Case Report

Amebiasis Presenting as Acute Appendicitis

Authors: Javier E. Andrade, MD, Raul Mederos, MD, Haidy Rivero, MD, Morgan A. Sendzischew, BA, Mauela Soaita,MD, Morton J. Robinson, MD, Harry Sendzischew, MD, Payman Danielpour, MD

Abstract

Amebiasis presenting as acute appendicitis is extremely rare. The case of a 38-year-old Hispanic man who presented to the hospital with symptoms and signs suggestive of acute appendicitis is reported. He underwent laparoscopic appendectomy and the pathologic examination of the appendix revealed multiple trophozoites of Entamoeba histolytica. The patient was treated postoperatively with metronidazole for amebiasis, and follow-up stool studies showed no sign of residual infection. The patient has remained asymptomatic.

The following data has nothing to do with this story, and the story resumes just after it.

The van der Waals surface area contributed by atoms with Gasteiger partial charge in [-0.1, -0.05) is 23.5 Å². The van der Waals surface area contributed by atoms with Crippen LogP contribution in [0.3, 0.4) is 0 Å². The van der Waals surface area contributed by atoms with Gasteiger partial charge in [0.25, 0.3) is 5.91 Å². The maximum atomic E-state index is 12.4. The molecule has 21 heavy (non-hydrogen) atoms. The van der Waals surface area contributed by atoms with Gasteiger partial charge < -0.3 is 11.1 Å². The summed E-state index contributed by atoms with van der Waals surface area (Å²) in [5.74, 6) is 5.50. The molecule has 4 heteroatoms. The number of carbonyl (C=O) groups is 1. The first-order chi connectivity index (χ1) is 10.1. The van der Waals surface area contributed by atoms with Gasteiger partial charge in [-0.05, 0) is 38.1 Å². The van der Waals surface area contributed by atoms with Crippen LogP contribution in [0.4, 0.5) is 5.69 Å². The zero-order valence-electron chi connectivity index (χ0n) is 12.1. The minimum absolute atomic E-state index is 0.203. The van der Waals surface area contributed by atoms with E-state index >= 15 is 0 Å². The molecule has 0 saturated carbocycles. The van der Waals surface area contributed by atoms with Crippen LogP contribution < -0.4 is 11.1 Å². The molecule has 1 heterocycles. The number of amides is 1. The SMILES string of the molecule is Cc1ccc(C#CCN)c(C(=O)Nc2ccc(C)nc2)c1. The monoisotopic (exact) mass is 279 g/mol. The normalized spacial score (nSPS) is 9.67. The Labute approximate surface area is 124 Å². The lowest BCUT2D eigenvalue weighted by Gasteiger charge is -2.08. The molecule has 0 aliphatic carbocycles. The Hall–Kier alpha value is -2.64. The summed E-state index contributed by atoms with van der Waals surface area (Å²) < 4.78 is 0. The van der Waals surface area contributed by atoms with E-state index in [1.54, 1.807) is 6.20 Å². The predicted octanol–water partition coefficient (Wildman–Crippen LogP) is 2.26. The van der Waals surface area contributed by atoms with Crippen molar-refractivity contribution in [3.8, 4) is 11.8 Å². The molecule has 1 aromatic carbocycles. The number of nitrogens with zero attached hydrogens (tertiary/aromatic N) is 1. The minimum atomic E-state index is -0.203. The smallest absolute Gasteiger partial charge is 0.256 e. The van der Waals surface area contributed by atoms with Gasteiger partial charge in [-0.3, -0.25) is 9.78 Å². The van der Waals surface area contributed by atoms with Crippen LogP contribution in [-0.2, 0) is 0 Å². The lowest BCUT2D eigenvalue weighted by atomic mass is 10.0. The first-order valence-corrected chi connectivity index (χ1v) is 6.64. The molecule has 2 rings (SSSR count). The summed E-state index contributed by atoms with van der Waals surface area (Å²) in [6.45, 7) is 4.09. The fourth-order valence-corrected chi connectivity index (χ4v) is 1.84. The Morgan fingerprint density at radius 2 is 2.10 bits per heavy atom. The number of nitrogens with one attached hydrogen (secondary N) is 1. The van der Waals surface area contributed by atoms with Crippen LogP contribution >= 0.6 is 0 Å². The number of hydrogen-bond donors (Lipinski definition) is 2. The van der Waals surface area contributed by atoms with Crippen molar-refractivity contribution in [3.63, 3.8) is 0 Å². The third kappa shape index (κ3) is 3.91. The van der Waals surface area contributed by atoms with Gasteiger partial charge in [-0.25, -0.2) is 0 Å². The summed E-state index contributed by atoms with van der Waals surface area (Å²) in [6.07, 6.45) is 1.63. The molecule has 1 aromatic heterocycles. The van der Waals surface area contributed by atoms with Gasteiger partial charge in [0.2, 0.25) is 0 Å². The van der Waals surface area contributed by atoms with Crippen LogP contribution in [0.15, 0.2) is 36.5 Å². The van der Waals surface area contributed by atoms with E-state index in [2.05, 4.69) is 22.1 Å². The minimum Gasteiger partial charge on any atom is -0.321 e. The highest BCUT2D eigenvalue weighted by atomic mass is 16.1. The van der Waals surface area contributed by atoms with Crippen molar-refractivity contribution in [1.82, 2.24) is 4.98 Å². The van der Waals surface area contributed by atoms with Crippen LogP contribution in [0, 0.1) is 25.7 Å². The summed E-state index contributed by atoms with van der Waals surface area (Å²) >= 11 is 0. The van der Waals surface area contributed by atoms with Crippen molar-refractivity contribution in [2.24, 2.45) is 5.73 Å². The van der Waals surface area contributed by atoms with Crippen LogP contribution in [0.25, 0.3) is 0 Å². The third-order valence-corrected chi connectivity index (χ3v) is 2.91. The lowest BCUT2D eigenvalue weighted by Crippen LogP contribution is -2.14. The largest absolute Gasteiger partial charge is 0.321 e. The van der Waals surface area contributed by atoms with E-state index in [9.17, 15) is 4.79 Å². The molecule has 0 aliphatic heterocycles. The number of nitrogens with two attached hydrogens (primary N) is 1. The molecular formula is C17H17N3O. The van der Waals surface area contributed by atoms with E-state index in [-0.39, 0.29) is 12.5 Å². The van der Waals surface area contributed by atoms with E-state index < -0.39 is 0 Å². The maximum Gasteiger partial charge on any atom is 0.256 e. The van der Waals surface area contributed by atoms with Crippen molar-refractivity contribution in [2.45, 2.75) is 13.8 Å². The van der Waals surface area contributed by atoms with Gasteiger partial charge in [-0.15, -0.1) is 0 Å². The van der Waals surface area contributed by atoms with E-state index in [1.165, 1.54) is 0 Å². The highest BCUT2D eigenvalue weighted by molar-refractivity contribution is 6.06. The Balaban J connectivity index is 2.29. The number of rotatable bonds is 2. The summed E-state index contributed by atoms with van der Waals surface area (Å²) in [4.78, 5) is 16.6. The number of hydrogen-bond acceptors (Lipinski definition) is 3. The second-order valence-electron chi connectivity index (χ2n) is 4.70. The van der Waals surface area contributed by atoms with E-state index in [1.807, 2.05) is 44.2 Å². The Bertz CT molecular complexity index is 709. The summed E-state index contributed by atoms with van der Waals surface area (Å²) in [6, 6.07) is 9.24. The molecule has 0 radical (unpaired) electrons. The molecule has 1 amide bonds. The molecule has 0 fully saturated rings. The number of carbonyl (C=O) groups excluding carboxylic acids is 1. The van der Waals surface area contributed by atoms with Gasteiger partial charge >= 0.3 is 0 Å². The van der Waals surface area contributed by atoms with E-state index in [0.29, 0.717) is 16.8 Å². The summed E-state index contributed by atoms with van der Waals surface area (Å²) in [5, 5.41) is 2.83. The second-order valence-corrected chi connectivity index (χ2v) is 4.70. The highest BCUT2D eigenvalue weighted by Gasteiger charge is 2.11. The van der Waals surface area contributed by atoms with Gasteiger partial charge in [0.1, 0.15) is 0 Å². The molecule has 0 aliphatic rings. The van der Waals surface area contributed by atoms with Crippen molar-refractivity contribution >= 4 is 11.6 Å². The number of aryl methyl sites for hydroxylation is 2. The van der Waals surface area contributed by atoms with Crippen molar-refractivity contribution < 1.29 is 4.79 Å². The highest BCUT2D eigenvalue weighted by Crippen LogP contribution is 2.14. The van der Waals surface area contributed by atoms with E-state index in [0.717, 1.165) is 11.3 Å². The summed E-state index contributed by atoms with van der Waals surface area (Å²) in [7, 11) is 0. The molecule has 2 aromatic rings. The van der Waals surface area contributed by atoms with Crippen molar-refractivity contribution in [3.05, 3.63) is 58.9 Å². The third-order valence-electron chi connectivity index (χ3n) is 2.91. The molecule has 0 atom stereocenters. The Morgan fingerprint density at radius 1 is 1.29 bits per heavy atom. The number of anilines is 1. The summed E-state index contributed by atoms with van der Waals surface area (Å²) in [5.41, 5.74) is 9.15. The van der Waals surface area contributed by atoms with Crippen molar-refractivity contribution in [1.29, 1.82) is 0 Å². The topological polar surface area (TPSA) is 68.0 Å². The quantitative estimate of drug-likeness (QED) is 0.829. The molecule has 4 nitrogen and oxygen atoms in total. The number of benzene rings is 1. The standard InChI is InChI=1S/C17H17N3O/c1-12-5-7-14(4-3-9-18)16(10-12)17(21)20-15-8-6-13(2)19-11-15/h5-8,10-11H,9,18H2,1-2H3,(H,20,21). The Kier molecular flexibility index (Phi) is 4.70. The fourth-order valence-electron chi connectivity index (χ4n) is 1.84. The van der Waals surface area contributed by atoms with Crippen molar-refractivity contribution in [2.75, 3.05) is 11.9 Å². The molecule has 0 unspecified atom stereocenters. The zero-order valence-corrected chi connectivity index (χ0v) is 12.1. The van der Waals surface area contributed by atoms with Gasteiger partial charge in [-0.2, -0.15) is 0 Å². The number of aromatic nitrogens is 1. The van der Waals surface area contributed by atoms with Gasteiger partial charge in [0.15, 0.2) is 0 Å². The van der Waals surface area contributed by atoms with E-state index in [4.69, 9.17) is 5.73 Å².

Key Points


* Appendicitis of amebic origin is considered a rare; intestinal manifestation of invasive amebiasis, and also a rare cause of acute appendicitis.


* The preoperative diagnosis of amebic appendicitis is almost impossible because there are no clinical features or diagnostic laboratory tests, other than stool examination, that differentiates amebic from bacterial appendicitis.


* The clinical picture presented in this report represents a typical case of amebic appendicitis with a good outcome after surgical resection and treatment with metronidazole.

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